Ray Zinn: Right. We all are willing to acknowledge our strengths, but one of the areas we have the difficulty with is acknowledge our weaknesses. I’d like to go back to this calibration thing. The only reason we calibrate equipment is because it tends to drift. It means it becomes weak, as you would, and we become weak. So good leaders, successful people are calibrators. They calibrate themselves. So think of it when we talk about this self-evaluation or self-assuring, is to calibrate yourself and find out how you’ve drifted. We’re not perfect, and we drift and we get out of calibration, and we need to do that. None of us are so perfect that we never change. We never do anything poorly or bad. All of us drift. All of us get out of sync, as you would, and we need to resync ourselves.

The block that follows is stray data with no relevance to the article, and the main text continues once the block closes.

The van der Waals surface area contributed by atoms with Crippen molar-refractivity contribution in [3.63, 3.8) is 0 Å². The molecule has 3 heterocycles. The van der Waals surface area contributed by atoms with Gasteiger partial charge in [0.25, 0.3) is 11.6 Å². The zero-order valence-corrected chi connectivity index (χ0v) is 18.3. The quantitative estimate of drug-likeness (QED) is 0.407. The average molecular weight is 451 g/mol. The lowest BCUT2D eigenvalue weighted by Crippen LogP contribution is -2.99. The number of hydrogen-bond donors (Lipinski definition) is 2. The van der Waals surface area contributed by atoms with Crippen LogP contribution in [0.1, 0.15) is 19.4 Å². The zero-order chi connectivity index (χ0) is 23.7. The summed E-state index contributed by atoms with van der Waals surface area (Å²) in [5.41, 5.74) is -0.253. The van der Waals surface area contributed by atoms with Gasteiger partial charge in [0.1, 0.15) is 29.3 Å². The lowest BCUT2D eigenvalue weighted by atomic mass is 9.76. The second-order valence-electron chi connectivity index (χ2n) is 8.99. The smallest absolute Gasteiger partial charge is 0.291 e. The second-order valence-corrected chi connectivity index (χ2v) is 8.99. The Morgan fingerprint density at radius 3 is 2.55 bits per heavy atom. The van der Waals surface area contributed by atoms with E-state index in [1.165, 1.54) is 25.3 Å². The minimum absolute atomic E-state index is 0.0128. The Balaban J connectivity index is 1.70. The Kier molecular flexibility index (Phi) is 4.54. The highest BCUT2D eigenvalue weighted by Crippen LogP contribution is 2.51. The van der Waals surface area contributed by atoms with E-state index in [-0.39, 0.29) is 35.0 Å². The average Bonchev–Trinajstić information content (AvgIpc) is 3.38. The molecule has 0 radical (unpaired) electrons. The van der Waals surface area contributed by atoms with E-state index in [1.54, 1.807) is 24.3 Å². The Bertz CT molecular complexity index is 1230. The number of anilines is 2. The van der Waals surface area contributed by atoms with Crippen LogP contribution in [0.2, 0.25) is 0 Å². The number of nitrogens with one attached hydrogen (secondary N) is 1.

Rob Artigo: When we collect together our strengths and weaknesses. I think one of the things that you suggest is to say that you should then share that information with somebody. It is hard to share intimate personal information, like your weaknesses. But if it helps you understand, if it helps you calibrate, then it’s a good thing. I wonder, who are the kinds of people we might confide in with that list of strengths and weaknesses so that we can hear their feedback?